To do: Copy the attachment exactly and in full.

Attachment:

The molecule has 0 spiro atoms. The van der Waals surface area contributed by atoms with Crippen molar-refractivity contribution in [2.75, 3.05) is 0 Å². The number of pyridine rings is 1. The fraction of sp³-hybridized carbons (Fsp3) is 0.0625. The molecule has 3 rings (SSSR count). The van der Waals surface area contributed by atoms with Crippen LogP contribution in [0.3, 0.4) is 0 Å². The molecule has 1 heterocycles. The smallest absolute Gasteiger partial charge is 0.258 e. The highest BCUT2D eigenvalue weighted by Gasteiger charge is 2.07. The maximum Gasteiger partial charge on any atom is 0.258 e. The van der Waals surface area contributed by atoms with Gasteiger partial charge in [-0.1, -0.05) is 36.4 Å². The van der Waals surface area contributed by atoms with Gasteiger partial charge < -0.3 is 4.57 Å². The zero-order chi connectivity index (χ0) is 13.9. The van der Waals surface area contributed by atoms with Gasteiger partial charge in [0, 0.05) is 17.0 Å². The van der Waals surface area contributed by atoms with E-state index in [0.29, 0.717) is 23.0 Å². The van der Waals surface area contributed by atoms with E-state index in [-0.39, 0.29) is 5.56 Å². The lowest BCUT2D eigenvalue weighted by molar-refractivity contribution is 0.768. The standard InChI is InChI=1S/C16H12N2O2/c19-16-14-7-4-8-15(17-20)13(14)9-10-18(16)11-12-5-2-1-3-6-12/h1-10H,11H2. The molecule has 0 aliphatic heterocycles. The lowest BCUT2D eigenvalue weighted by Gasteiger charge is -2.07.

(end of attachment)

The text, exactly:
The molecule has 0 spiro atoms. The van der Waals surface area contributed by atoms with Crippen molar-refractivity contribution in [2.75, 3.05) is 0 Å². The number of pyridine rings is 1. The fraction of sp³-hybridized carbons (Fsp3) is 0.0625. The molecule has 3 rings (SSSR count). The van der Waals surface area contributed by atoms with Crippen LogP contribution in [0.3, 0.4) is 0 Å². The molecule has 1 heterocycles. The smallest absolute Gasteiger partial charge is 0.258 e. The highest BCUT2D eigenvalue weighted by Gasteiger charge is 2.07. The maximum Gasteiger partial charge on any atom is 0.258 e. The van der Waals surface area contributed by atoms with Gasteiger partial charge in [-0.1, -0.05) is 36.4 Å². The van der Waals surface area contributed by atoms with Gasteiger partial charge < -0.3 is 4.57 Å². The zero-order chi connectivity index (χ0) is 13.9. The van der Waals surface area contributed by atoms with Gasteiger partial charge in [0, 0.05) is 17.0 Å². The van der Waals surface area contributed by atoms with E-state index in [0.29, 0.717) is 23.0 Å². The van der Waals surface area contributed by atoms with E-state index in [-0.39, 0.29) is 5.56 Å². The lowest BCUT2D eigenvalue weighted by molar-refractivity contribution is 0.768. The standard InChI is InChI=1S/C16H12N2O2/c19-16-14-7-4-8-15(17-20)13(14)9-10-18(16)11-12-5-2-1-3-6-12/h1-10H,11H2. The molecule has 0 aliphatic heterocycles. The lowest BCUT2D eigenvalue weighted by Gasteiger charge is -2.07.